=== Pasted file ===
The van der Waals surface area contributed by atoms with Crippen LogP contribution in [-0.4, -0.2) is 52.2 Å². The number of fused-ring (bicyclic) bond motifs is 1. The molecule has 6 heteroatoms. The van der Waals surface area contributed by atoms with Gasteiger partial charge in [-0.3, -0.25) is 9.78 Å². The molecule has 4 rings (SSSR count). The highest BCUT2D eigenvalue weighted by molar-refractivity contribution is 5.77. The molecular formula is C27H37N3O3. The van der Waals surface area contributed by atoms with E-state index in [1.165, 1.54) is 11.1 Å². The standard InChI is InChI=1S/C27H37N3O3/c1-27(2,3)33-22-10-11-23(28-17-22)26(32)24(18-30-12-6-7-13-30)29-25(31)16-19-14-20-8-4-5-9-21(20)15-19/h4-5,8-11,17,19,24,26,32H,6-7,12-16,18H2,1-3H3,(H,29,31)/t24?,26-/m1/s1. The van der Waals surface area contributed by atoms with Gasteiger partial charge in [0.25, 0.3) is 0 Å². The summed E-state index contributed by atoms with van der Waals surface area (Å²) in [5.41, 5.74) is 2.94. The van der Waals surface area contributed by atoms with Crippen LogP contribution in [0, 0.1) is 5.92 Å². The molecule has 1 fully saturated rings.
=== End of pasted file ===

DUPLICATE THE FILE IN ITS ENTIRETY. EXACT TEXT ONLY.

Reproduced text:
The van der Waals surface area contributed by atoms with Crippen LogP contribution in [-0.4, -0.2) is 52.2 Å². The number of fused-ring (bicyclic) bond motifs is 1. The molecule has 6 heteroatoms. The van der Waals surface area contributed by atoms with Gasteiger partial charge in [-0.3, -0.25) is 9.78 Å². The molecule has 4 rings (SSSR count). The highest BCUT2D eigenvalue weighted by molar-refractivity contribution is 5.77. The molecular formula is C27H37N3O3. The van der Waals surface area contributed by atoms with E-state index in [1.165, 1.54) is 11.1 Å². The standard InChI is InChI=1S/C27H37N3O3/c1-27(2,3)33-22-10-11-23(28-17-22)26(32)24(18-30-12-6-7-13-30)29-25(31)16-19-14-20-8-4-5-9-21(20)15-19/h4-5,8-11,17,19,24,26,32H,6-7,12-16,18H2,1-3H3,(H,29,31)/t24?,26-/m1/s1. The van der Waals surface area contributed by atoms with Gasteiger partial charge in [0.25, 0.3) is 0 Å². The summed E-state index contributed by atoms with van der Waals surface area (Å²) in [5.41, 5.74) is 2.94. The van der Waals surface area contributed by atoms with Crippen LogP contribution in [0, 0.1) is 5.92 Å². The molecule has 1 fully saturated rings.